The quantitative analysis of sugars is difficult since they are highly polar compounds, as well as hydrophilic, thermosensitive, their structure lacks chromophores, their pKa’s are >10, and they are not easily ionized due to their low acidity and volatility.
However, saccharides have been identified and quantified with several extraction techniques and different detection instruments. High-pressure liquid chromatography is the most often used instrument, coupled to various types of detectors such as ultraviolet or visible UV light,118 fluorescence, electrochemical, evaporative light scattering detector,119 refraction index detector,120 charged aerosol detector,121 and masses.104,108–110
Additionally, gas chromatography–mass spectrometry122,123 in which some mono- and disaccharides are derivatized for quantification is used; other methods include high-performance anion-exchange chromatography with pulsed amperometric detection,124,125 capillary electrophoresis, among others.
Due to the complexity of sugar quantification, derivatization has been used as an alternative for their measurement. Some examples of compounds used for derivatization are 1-phenyl-3-methyl-5-pyrazolone (1-(2-naphthyl)-3-methyl-5-pyrazolone)126 and p-aminobenzoic ethyl ester that react by reducing carbohydrates127 for ultraviolet detection; in gas chromatography, trimethylsilyl or acetate derivatives123,128 are used before analysis since saccharides need to become volatile and stable derivatives. Quantification by fluorescence, benzamidine has been used as a reducing agent129 and 8-aminopyrenesulfonic acid for derivatization.130
Additionally, in general, sugar extraction from the biological matrix (urine) is through direct precipitation and filtration in order to clean the sample104,108–110 although solid-phase extraction has also been used; its disadvantage is its high cost compared with precipitation,131 so numerous assays have been performed to obtain the optimal quantification conditions.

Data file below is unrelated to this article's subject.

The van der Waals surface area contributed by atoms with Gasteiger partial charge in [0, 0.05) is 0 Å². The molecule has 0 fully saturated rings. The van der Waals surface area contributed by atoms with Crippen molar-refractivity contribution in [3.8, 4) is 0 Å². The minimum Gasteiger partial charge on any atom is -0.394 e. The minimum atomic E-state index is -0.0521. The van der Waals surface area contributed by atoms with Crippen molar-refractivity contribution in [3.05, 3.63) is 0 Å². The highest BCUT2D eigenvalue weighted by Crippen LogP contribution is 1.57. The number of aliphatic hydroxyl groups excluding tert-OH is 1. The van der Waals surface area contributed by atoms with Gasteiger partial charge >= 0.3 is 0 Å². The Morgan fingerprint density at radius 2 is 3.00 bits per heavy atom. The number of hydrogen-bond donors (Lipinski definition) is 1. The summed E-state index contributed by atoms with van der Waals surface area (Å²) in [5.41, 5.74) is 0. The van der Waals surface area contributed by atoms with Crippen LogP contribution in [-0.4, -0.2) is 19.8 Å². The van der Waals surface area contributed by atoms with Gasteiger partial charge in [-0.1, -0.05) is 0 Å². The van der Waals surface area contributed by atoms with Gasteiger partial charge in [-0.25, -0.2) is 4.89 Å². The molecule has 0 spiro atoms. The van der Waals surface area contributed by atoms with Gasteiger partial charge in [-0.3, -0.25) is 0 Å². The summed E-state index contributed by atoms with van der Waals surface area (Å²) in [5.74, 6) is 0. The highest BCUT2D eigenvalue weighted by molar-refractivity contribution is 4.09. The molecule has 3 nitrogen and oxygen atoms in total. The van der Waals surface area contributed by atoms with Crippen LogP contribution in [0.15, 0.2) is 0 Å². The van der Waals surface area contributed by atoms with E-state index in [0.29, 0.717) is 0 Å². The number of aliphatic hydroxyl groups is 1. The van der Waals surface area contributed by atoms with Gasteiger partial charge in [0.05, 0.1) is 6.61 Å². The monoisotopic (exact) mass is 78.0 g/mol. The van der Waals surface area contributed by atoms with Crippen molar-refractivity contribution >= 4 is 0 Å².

Most techniques developed for sugar determination have been applied to the study of food products and drinks, but they are also of use in studies of intestinal permeability in patients with diseases such as cystic fibrosis, Crohn’s disease, malnutrition, pancreatitis, colon cancer, and cirrhosis.89,104,108–110,132–134
Several studies on intestinal permeability in cirrhotic patients have been conducted by many authors; Table 2 shows some of these and the different quantification methods that have been applied as well as results on the sugar ratios reflecting permeability.
There are multiple results on the L/M quantification ratio and they are generally expressed as the percentage of excreted lactulose over the percentage of excreted mannitol. The normal proposed value is ≤0.03,57 and a ratio of >0.03 reflects increased small intestine permeability, and higher ratios are associated with even greater permeability.
Measures to diminish increased intestinal permeability in the liver cirrhosis population
Selective intestinal decontamination refers to a use of antibiotics to modify and select intestinal microbiota; it is common practice in patients with cirrhosis in the management of certain complications (HE, variceal hemorrhage, prophylaxis of bacterial peritonitis, etc) and it is recommended in the international guidelines on the management of each of these complications.10,69,135